Entomology (Study of Bugs)/pollinator ID

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QUESTION: Trying to find a field guide to native pollinators (not all insects) for Eastern NC (we're in NC). I have Kaufman's FG. Not just bees -- we want to learn about wasps and flies, too. Just ID on web a female Four-Toothed Mason wasp on our screened porch. Beautiful.

We have moths and butterfly books.

Thanks.

ANSWER: Hi, Jen:

Ironically, or at least coincidentally, I am the principal author of the Kaufman Guide you speak of.

I wish there were more books on pollinator identification.  I just produced a field guide to Common Bees & Wasps of Ohio that you can obtain free from the Ohio Department of Natural Resources, Division of Wildlife, for free.  There is a great deal of overlap between Ohio and North Carolina in insect fauna, save for the coastal plain.

Heather Holm did a great self-published book on pollinators of the upper Midwest (Minnesota especially), and I highly recommend it, too.  Its title is Pollinators of Native Plants .

Lastly, the Xerces Society has a very good book, Attracting Native Pollinators .  Oh, and The Bees in Your Backyard , from Princeton University Press, is an exceptional reference to all North American bees.

Hope this helps.  Feel free to "like" "Bug Eric" on Facebook.  I frequently post about new books, websites, and other resources, as well as links to my blog, etc.  Wasps are my favorite insects so they get a good amount of my own press. :-)

Cheers,

Eric

---------- FOLLOW-UP ----------

QUESTION: Great to know that your guide to common bees and wasps in Ohio overlaps NC. We'll definitely request it. We've looked at the Xerces Society's book on Native Pollinators, but it doesn't fit our needs. Too much about bees and additional info (how to attract them and so on) that we already know, and not enough at all about wasps and flies -- even though they are considered "native pollinators."

Just our two cents.

Answer
Jen:

I looked for you on Facebook, but alas couldn't find you....

Keep an eye on Amazon and other booksellers for new titles.  Pollinators are a hot topic right now and there are sure to be more titles.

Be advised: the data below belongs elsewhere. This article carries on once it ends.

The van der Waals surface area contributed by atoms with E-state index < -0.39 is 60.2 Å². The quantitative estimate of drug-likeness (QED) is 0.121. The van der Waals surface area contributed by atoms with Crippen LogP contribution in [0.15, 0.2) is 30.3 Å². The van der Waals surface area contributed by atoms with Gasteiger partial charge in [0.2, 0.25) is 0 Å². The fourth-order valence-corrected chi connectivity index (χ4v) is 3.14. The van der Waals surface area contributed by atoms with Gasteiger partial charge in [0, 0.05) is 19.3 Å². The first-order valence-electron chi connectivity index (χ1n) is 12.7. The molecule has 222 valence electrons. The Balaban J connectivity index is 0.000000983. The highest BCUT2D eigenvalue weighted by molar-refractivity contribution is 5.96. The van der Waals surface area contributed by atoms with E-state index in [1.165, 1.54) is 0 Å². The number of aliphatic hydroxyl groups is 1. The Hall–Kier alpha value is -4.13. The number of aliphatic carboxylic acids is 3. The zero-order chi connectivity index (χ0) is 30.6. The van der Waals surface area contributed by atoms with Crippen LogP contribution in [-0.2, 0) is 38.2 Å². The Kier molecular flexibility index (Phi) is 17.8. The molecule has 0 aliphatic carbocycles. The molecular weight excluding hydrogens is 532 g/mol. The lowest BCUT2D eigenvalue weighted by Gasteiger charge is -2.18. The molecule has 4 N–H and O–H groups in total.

https://www.bioquip.com/

is another great place for all things entomology.

Lastly, are you familiar with Bugguide.net?  If not, check it out.  It is the most comprehensive online resource for North American insects and related organisms north of Mexico.  It has links to other sites, too, all reputable if not even academic.

Good luck!

Cheers,

Eric

Entomology (Study of Bugs)

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Eric R. Eaton

Expertise

I answer insect and spider identification questions ONLY. Attach images if possible. No "what bit me?", "what do I feed this bug in captivity?", or science fair project questions please. NO TECHNICAL QUESTIONS ABOUT INSECT PHYSIOLOGY.

Experience

Principal author, Kaufman Field Guide to Insects of North America. Professional entomologist employed previously at University of Massachusetts, Chase Studio, Inc., and Cincinnati Zoo; contract work for West Virginia Department of Natural Resources, Smithsonian Institution, and Portland (Oregon) State University.

Publications
Author, Kaufman Field Guide to Insects of North America, Missouri Conservationist magazine, Ranger Rick, Birds & Blooms, Timeline (journal of the Ohio Historical Society). I have contributed to several books as well.

Education/Credentials
Oregon State University, undergraduate major in entomology, did not receive degree.

Awards and Honors
One of the top 50 experts in all categories for AllExperts.com, 2009.

Past/Present Clients
Principal author of the Kaufman Field Guide to Insects of North America, Smithsonian Institution (contract), Cincinnati Zoo (employer), Portland State University (contract), Chase Studio, Inc (employer), Arkansas Museum of Discovery (guest speaker). Currently seeking speaking engagements, leadership roles at nature festivals, workshops, and ecotours.

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